Resting state fMRI

Preprocessing

Resting state data from the different cohorts will be analyzed centrally using the ENIGMA resting-state pipeline (Figure 1; (Adhikari et al, 2018)). First, Marchenko-Pastur distribution-based principal components analysis (MP-PCA) will be applied for denoising (Veraart et al, 2016). This will improve signal-to noise ratio (SNR) and temporal SNR (tSNR) properties of the time series data without loss of spatial resolution of the image and the introduction of additional partial volume effects. Then spatial distortions associated with long-TE gradient echo imaging will be corrected using the gradient- echo ‘fieldmap’ or the reversed-gradient approach. Subsequently, the time of acquisition of each slice will be corrected. Furthermore, each functional volume will be registered to the volume with the minimum outlier fraction to correct for head motion, where each transformation is concatenated with the transformation to standard space to avoid unnecessary interpolation. Images will be spatially normalized to the ENIGMA EPI template in Montreal Neurological Institute (MNI) standard space for group analysis, and then smoothed with a 4-mm kernel. The effects of nuisance variables such as the linear trend, 6 motion parameters (3 rotational and 3 translational directions), their 6 temporal derivatives (rate of change in rotational and translational motion) and time courses from the local white matter and cerebrospinal fluid (CSF) from lateral ventricles will be regressed out. Finally, the time points with excessive motion (> 0.2 mm) estimated as the magnitude of displacement from one time point to the next, including neighboring time points and outlier voxels fraction (>0.1), will be censored from statistical analysis. Outlier images will be created based on the time points with excessive motion, and entered into the individual-level general linear model to remove the influence of these time points on estimates of functional connectivity while maintaining the temporal structure of the data. For more details (Adhikari et al, 2018).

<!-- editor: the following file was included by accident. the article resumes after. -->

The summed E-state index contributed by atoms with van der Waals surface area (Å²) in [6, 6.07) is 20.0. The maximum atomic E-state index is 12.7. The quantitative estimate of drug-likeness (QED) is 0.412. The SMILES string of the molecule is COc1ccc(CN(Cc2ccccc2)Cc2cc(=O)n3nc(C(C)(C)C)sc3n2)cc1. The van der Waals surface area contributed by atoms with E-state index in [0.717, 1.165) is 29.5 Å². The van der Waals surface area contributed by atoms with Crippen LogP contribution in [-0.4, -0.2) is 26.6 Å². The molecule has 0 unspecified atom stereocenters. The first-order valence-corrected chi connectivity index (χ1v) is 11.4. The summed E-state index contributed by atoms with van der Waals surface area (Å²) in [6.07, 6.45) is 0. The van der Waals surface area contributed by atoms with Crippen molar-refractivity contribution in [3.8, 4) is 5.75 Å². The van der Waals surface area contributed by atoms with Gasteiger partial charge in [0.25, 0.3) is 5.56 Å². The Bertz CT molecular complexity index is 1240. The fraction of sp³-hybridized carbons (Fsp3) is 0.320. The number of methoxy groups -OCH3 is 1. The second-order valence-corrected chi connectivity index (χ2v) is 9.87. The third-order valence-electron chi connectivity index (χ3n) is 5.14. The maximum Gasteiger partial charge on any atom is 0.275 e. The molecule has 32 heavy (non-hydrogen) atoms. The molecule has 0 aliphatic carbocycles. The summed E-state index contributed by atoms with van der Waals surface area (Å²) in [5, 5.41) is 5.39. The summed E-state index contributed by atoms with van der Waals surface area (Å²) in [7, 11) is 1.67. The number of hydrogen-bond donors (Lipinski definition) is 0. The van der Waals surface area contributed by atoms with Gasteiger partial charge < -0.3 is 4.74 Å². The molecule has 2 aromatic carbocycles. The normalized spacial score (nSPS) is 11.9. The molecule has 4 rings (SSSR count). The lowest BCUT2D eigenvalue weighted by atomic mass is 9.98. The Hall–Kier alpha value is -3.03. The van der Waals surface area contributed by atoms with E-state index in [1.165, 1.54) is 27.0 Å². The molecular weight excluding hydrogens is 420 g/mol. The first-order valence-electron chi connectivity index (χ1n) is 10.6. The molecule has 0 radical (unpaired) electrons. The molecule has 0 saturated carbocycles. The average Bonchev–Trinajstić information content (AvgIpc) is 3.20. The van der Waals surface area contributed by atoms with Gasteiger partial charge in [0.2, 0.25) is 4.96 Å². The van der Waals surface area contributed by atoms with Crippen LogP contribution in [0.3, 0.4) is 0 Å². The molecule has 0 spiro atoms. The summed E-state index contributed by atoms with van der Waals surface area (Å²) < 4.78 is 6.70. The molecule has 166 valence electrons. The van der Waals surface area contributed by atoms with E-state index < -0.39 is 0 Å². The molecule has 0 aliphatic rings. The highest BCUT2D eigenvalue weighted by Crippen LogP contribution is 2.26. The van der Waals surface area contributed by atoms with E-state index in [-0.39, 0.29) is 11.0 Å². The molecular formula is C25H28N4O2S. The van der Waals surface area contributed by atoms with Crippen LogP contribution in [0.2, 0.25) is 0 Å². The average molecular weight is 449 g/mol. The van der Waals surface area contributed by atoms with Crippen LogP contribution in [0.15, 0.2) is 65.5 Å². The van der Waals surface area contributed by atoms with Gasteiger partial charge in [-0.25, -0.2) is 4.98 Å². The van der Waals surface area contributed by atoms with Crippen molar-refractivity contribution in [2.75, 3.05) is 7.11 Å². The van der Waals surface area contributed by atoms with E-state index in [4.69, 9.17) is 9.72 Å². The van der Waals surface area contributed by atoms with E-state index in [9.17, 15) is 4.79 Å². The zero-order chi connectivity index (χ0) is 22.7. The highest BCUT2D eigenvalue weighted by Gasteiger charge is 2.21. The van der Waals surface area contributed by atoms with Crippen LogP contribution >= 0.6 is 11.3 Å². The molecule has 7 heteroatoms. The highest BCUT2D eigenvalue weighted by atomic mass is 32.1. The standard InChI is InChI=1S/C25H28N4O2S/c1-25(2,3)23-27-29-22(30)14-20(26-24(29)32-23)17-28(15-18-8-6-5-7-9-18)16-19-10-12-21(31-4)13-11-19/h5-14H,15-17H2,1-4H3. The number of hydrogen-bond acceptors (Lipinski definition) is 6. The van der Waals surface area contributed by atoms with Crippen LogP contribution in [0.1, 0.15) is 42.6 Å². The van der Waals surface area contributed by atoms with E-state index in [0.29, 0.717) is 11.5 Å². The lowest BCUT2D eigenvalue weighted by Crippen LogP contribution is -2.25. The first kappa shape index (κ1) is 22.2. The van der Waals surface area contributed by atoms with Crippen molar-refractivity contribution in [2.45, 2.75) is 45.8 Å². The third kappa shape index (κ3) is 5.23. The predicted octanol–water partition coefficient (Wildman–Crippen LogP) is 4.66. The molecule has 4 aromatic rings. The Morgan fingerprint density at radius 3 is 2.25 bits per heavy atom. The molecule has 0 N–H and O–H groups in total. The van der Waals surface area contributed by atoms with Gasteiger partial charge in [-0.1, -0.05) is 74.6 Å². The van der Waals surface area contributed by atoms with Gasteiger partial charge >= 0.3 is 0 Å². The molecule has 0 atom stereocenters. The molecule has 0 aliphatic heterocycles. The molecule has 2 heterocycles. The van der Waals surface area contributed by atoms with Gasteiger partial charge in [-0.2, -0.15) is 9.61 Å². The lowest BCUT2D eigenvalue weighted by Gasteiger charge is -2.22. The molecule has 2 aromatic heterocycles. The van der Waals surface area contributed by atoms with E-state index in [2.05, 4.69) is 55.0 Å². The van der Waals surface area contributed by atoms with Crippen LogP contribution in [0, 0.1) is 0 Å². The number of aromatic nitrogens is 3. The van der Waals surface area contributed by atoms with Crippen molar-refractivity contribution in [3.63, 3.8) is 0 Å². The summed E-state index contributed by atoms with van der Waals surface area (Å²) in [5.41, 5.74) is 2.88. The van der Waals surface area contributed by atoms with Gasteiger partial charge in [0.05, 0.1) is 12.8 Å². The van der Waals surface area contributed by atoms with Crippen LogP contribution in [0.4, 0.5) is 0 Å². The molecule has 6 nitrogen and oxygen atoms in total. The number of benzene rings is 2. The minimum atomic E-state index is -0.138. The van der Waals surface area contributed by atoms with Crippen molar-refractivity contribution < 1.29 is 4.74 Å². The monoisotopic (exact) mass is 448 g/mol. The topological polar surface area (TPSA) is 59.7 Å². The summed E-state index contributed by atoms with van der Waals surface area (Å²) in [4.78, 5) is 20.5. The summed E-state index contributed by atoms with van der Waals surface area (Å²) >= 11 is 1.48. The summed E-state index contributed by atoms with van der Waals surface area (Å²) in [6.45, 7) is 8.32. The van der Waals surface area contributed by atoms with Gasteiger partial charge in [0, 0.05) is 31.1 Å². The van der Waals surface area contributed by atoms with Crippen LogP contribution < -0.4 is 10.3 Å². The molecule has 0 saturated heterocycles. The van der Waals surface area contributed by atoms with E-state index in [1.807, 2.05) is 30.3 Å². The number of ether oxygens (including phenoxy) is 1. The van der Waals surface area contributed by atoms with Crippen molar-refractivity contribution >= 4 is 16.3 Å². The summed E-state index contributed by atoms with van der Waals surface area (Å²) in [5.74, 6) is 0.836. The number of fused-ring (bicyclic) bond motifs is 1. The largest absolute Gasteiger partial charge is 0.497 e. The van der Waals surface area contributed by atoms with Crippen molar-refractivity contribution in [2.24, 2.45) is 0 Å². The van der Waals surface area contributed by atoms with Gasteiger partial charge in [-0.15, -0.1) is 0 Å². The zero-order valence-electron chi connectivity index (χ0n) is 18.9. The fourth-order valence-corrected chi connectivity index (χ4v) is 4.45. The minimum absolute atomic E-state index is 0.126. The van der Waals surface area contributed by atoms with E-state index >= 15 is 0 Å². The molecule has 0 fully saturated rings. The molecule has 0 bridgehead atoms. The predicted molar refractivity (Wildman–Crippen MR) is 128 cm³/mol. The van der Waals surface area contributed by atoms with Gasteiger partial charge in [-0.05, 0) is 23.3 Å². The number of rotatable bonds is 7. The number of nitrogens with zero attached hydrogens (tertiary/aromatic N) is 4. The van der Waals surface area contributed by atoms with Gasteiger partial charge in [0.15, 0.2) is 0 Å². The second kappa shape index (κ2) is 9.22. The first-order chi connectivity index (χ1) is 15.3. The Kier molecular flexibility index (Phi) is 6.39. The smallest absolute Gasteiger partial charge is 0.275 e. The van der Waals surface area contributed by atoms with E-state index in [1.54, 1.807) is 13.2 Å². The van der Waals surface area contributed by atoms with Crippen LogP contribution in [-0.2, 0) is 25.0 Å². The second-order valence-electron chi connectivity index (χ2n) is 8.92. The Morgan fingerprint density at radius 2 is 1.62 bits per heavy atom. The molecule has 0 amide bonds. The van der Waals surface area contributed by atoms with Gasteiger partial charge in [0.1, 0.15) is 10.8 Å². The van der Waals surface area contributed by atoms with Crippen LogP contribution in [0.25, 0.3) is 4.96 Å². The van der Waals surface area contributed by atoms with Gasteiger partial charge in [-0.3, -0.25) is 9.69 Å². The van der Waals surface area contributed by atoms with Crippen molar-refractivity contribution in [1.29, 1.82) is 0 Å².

First level analyses

First level analyses will also be performed using the ENIGMA resting state pipeline (Adhikari et al, 2018). Following Adhikari et al., (2018), resting state network template ROIs will be based on the BrainMap activation database and resting fMRI dataset (Figure 2). In prior resting state studies different templates and ROIs have been used and sometimes other regions have been included in certain networks, but we will use the same template for consistency across ENIGMA studies. Mean time series will be extracted from the seed regions of each network and correlated with time series of the other regions. To get a normal distribution, fisher’s r-to-z transformations will be applied. Seed-based functional connectivity values will be calculated between seed regions within each network and between networks. Second, dual regression analyses will be performed for the different network template ROIs and functional connectivity measures will be calculated. For each subject, average single time series will be computed from the preprocessed data, and averaged across all participants to calculate an average time series representing the group average time trend. Before calculating the functional connectivity values for each subject, this group average time trend will be regressed out from the data to measure how individual subjects differ within the group.